Many Happy Returns
‘Carpets and Textiles from Distinguished Collections’ at Sotheby’s in New York on 1 October 2015 is a compact sale – just 194 lots – full of old friends of good quality and provenance.
Perhaps the oldest friend of all is the cover piece, lot 68, the so-called King Umberto short ‘Polonaise’, here listed as a consignment from ‘a renowned private collection’, and estimated at a cool $800,000-1,200,000. The smaller of two grand Esfahan silk and precious metal thread rugs that once belonged to King Umberto II of Italy, it last appeared on the open market more than three decades ago, at Sotheby’s in London on 17 October 1984 (lot 319), when it sold for what was then the almost unimaginable world record sum of £198,000, almost a quarter of a million US dollars (HALI 25, p.81). But even given its quality, condition, colour, and provenance, this time around it will be difficult for it to come close to the present record for the type of $4,450,500, set by the Duke/Rainey Rogers Polonaise at Christie’s in New York in June 2008 (HALI 156, p.27).
The auction opens with a group of fresh-to-the-market Uzbek suzanis from a Russian collection (lots 1-7), of which the most visually arresting is a piece with a bold centralised floral design, that in its style and technique clearly demonstrates the continuity between ‘conventional’ Shahrisyabz embroideries and their ‘Lakai’ subset (lot 7, estimate $8,000-12,000).
An assortment of Caucasian silk embroideries, flatweaves and pile rugs from various anonymous collections includes several pieces with form, among them lot 21, a pretty little yellow-ground Daghestan, sold at SNY in March 1994 for $20,700 (HALI 75, p.128), and lot 27, a Borjalu kazak with a hooked diamond field, which last sold in the same rooms for $40,250 in April 1999 (HALI 105, p.141). Both are now estimated at $15-20,000. They are followed by a section devoted to Turkmen weavings, including an Eagle-göl group II torba, lot 32, here estimated at only $10-15,000, having last sold at SNY in December 2010 for $23,750 (HALI 167, p.161). But top Turkmen in the sale is lot 40, a grand Yomut C-gül main carpet, which had belonged to a German collector and was exhibited during the 1993 ICOC at Hamburg’s Ethnographic Museum (Wie Blumen in der Wüste, no.47). Now consigned by a California collector, the $80-120,000 estimate reflects the double-estimate $106,100 paid for it by Eberhart Herrmann at Rippon Boswell in May 1994 (HALI 76, p.144).
Lots 50 and 51 are both 17th-century west Anatolian prayer rugs from the collection of Thomas and Gwen Farnham, estimated at $20-30,000 and $30-50,000 respectively. The latter is reputed to have once belonged to Stefano Bardini in Florence, and later to Hagop Kevorkian, as well as Eberhart Herrmann and The Textile Gallery, and has passed through the auction market at least four times over the years: 1924, 1926, 1972, and most recently, March 1990, when it sold for $76,320 at Sotheby’s in London. Also consigned by the Farnhams is lot 66 (estimate $40-60,000), the ‘French & Co. Salting’ rug, an inscribed, composite, silk foundation Safavid carpet fragment, which had been exhibited by Arthur Upham Pope at the art Club of Chicago in 1926.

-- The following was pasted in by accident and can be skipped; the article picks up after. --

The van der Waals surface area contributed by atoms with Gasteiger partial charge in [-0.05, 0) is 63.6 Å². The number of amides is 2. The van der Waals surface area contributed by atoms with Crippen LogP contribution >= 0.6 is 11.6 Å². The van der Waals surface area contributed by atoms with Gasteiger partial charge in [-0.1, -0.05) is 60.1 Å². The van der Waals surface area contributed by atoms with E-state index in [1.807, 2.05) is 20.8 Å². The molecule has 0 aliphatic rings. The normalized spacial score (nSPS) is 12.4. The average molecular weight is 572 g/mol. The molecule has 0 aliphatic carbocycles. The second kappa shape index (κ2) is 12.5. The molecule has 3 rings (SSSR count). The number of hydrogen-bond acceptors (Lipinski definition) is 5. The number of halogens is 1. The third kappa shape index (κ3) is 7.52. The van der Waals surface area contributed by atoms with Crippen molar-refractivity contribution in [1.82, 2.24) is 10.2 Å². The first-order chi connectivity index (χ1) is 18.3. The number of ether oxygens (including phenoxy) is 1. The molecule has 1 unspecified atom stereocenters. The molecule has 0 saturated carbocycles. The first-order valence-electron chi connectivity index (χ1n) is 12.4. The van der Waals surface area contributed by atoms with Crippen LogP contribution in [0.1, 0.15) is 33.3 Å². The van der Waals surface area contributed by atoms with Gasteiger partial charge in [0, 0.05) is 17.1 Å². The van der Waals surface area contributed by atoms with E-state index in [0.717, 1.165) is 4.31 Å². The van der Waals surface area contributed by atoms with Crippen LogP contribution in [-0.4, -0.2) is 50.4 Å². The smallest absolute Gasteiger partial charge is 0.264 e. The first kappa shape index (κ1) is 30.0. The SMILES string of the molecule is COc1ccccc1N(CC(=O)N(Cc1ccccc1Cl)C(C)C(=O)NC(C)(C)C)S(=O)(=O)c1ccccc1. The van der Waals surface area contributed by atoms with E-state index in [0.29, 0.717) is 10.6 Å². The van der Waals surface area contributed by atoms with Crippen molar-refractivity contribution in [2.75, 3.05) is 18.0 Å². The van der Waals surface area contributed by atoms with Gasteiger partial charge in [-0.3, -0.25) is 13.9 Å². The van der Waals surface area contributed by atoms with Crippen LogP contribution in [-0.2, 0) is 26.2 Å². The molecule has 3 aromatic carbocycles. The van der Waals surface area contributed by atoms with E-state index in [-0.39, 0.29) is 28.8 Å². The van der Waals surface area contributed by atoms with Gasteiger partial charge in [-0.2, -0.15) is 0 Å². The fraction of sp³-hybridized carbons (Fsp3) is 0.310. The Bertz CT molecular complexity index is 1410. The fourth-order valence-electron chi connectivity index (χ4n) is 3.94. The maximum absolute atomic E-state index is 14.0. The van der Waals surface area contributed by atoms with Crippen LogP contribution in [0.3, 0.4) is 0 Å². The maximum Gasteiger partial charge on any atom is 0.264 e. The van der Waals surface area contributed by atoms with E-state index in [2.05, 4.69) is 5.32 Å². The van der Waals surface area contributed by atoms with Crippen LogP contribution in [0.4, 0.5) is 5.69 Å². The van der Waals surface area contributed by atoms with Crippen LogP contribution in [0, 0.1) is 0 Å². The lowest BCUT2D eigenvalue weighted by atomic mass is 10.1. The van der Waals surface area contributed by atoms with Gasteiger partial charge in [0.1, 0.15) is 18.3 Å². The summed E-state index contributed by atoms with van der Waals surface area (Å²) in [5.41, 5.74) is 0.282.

Lots 69-199 are a substantial mixed bag of Persian, Kurdish, Caucasian and Chinese rugs and flatweaves (plus one Ottoman çatma panel) consigned by the ubiquitous Seattle collector James D. Burns. There are many familiar faces, as at least seventeen of them (Persian classical, town, village and tribal pieces) are published in his 2010 book Visions of Nature. The most ‘important’ of these, and arguably the most beautiful, is the 17th-century Kelekian Kerman Vase carpet fragment, lot 98, estimated at $150-200,000, which was first published by Gaston Migeon in 1909, and subsequently came into the possession of the New York dealer Karekin Beshir and then the Anavian family collection. Beshir and the Anavians are also part of the pedigree of the final Burns piece, lot 99, a circa 1800 Gansu medallion and corners carpet on a dotted blue-ground pu-lo field, estimated at $25-35,000.
Following Burns comes a group of good antique Chinese and east Turkestan carpets, rugs and runners consigned by ‘An American Lady’, whose identity should be no secret to anyone who attended London’s Grosvenor House fair during the 2000s. Among the best are a two classic Khotan carpets, lot 105, a three-medallion Khotan, estimated at $15-20,000, and lot 106, with the ‘coffered-gül’ design, expected to make $25-35,000.
The final named consignment in the sale comes from the estate of the well-known and widely respected New York dealer Berdj Abadjian, who died in 2008 (lots 138-194). The pieces cross the range of types, from a Cairene medallion carpet (lot 152, estimate $30-50,000) and small ‘Transylvanian’ style Lotto, via a late classical Smyrna Ushak and a Kula prayer rug to a whole stack of good quality 19th and early 20th-century Caucasian, Persian and Indian decorative carpets.